Relevance to Humans and Ecosystems
Currently there is no information about the applications for this bacterium other then maintaining certain levels in your gut to keep everything in equilibrium. This is done naturally in a healthy body.
Morganella morganii is a species of Gram-negative bacteria. It has a commensal relationship within the intestinal tracts of humans, mammals, and reptiles as normal flora. Although M. morganii has a wide distribution, it is considered an uncommon cause of community-acquired infection and it is most often encountered in postoperative and other nosocomial infections such as urinary tract infections.
Historical identification and systematics
M. morganii was first described by a British bacteriologist H. de R. Morgan in 1906 as Morgan's bacillus. Morgan isolated the bacterium from stools of infants who were noted to have had "summer diarrhea". Later in 1919, Winslow et al. named Morgan's bacillus, Bacillus morganii. In 1936, though, Rauss renamed B. morganii as Proteus morganii. Fulton, in 1943, showed that B. columbensis and P. morganii were the same and defined the genus Morganella, due to the DNA-DNA hybridization. M. morganii has two subspecies - M. m. morganii and M. m. columbensis. However in 1962, a review article by Ewing reported that M. columbensis had been reidentified as Escherichia coli, therefore removing that organism from the genus., Morganella.
Morganella morganii is facultatively anaerobic and oxidase-negative. Its colonies appear off-white and opaque in color, when grown on agar plates. M. morganii cells are straight rods, about 0.6-0.7 µm in diameter and 1.0-1.7 µm in length. This organism moves by way of peritrichous flagella, but some strains do not form flagella at 30°C.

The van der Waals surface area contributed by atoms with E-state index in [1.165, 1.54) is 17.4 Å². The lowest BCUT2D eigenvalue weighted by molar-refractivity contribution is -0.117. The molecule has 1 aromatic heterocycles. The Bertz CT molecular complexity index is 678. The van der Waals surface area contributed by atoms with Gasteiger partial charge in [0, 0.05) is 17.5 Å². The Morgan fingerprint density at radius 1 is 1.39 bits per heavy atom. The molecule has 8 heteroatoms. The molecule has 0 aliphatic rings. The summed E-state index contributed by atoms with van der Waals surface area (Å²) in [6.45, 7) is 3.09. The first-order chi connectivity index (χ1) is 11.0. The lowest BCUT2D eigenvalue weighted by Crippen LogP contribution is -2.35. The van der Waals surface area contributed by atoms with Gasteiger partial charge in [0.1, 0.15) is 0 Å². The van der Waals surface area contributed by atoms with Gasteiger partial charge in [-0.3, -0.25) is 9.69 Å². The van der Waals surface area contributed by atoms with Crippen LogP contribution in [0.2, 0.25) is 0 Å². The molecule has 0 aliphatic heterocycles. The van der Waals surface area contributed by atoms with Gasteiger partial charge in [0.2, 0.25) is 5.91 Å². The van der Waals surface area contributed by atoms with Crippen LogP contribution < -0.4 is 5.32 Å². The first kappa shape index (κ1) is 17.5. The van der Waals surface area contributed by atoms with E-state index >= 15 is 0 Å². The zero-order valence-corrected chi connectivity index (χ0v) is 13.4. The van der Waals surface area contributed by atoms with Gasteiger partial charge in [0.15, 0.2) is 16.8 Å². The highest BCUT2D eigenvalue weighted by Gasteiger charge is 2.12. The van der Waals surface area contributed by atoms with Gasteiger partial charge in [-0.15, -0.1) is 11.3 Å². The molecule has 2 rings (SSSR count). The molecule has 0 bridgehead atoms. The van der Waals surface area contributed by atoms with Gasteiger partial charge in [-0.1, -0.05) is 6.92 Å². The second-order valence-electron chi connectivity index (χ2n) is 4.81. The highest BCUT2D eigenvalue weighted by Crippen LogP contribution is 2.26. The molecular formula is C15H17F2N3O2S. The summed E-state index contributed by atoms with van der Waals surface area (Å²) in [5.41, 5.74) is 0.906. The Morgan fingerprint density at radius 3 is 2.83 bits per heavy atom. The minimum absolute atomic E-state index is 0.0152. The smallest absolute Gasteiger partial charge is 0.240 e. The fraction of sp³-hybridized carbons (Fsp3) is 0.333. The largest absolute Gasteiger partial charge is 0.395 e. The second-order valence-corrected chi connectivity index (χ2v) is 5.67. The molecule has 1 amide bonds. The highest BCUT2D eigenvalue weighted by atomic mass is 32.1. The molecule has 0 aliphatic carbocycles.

M. morganii can produce the enzyme catalase, so is able to convert hydrogen peroxide to water and oxygen. This is a common enzyme found in most living organisms. In addition, it is indole test-positive representing this organism can split tryptophan to indole, pyruvate, and ammonia. Methyl red tests positive in M.morganii, an indicator dye that turns red in acidic solutions. Although a rare human pathogen, M. morganii has been reported as a cause of urinary tract infections, nosocomial surgical wound infections, peritonitis, central nervous system infection, endophthalmitis, pneumonia, chorioamnionitis, neonatal sepsis, pyomyositis, necrotizing fasciitis, and arthritis. Numerous cases of nosocomial infection have been described, usually as postsurgical wound infections or urinary tract infections. Patients in whom bacteremia develops are typically immunocompromised, diabetic, or elderly, or have at least one serious underlying disease.
Role of bacteria
M. morganii is a member of the tribe Proteeae (normal fecal flora that often causes infection in patients whose normal flora have been disturbed by antibiotic therapy) of the family Enterobacteriaceae, with two species: M. morganii and M. sibonii. M. morganii has been regarded as a harmless opportunistic pathogen, but some strains carry "antibiotic-resistant plasmids" and have been associated with nosocomial outbreaks of infections. Several reports indicate M. morganii causes sepsis, ecthyma, endophthalmitis, and chorioamnionitis, and more commonly urinary tract infections, soft tissue infections, septic arthritis, meningitis, and bacteremia, often with fatal consequences.
In a rare case published in 2003, a patient presented with bilateral necrosis of both upper and lower eyelids. Upon microbial analysis, the areas were shown to have heavy growth of M. morganii.
Treatment and antibiotic resistance
Treatment of M. morganii infections may include:
- Third-generation and fourth-generation cephalosporins
A study conducted at the University Hospital at Heraklion, Crete, Greece showed a 92% success rate in the use of these antibiotics.
However, some M. morganii strains are resistant to penicillin, ampicillin/sulbactam, oxacillin, first-generation and second-generation cephalosporins, macrolides, lincosamides, fosfomycin, colistin, and polymyxin B. The emergence of highly resistant strains of M. morganii have been associated with use of third-generation cephalosporins.
Polymicrobial infections are most abundantly caused by this microbe which additionally damages the skin, soft tissues, and urogenital tract; these can be cured through use of the aforementioned antibiotics.